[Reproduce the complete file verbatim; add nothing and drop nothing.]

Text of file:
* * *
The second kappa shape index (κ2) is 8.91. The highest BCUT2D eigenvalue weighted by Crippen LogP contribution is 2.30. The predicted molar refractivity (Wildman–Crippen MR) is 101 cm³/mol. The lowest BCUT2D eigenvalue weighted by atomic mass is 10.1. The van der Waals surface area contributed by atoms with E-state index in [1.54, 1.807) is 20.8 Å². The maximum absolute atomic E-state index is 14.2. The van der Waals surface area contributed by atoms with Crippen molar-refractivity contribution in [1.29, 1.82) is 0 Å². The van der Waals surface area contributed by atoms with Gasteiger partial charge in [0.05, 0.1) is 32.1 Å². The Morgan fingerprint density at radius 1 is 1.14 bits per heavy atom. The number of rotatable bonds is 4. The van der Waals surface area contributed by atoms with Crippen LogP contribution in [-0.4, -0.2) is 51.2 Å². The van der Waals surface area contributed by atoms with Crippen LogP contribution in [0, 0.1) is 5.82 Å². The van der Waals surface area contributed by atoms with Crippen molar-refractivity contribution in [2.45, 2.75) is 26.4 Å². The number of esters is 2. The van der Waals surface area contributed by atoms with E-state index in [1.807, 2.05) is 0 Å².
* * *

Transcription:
The second kappa shape index (κ2) is 8.91. The highest BCUT2D eigenvalue weighted by Crippen LogP contribution is 2.30. The predicted molar refractivity (Wildman–Crippen MR) is 101 cm³/mol. The lowest BCUT2D eigenvalue weighted by atomic mass is 10.1. The van der Waals surface area contributed by atoms with E-state index in [1.54, 1.807) is 20.8 Å². The maximum absolute atomic E-state index is 14.2. The van der Waals surface area contributed by atoms with Crippen molar-refractivity contribution in [1.29, 1.82) is 0 Å². The van der Waals surface area contributed by atoms with Gasteiger partial charge in [0.05, 0.1) is 32.1 Å². The Morgan fingerprint density at radius 1 is 1.14 bits per heavy atom. The number of rotatable bonds is 4. The van der Waals surface area contributed by atoms with Crippen LogP contribution in [-0.4, -0.2) is 51.2 Å². The van der Waals surface area contributed by atoms with Crippen LogP contribution in [0, 0.1) is 5.82 Å². The van der Waals surface area contributed by atoms with Crippen molar-refractivity contribution in [2.45, 2.75) is 26.4 Å². The number of esters is 2. The van der Waals surface area contributed by atoms with E-state index in [1.807, 2.05) is 0 Å².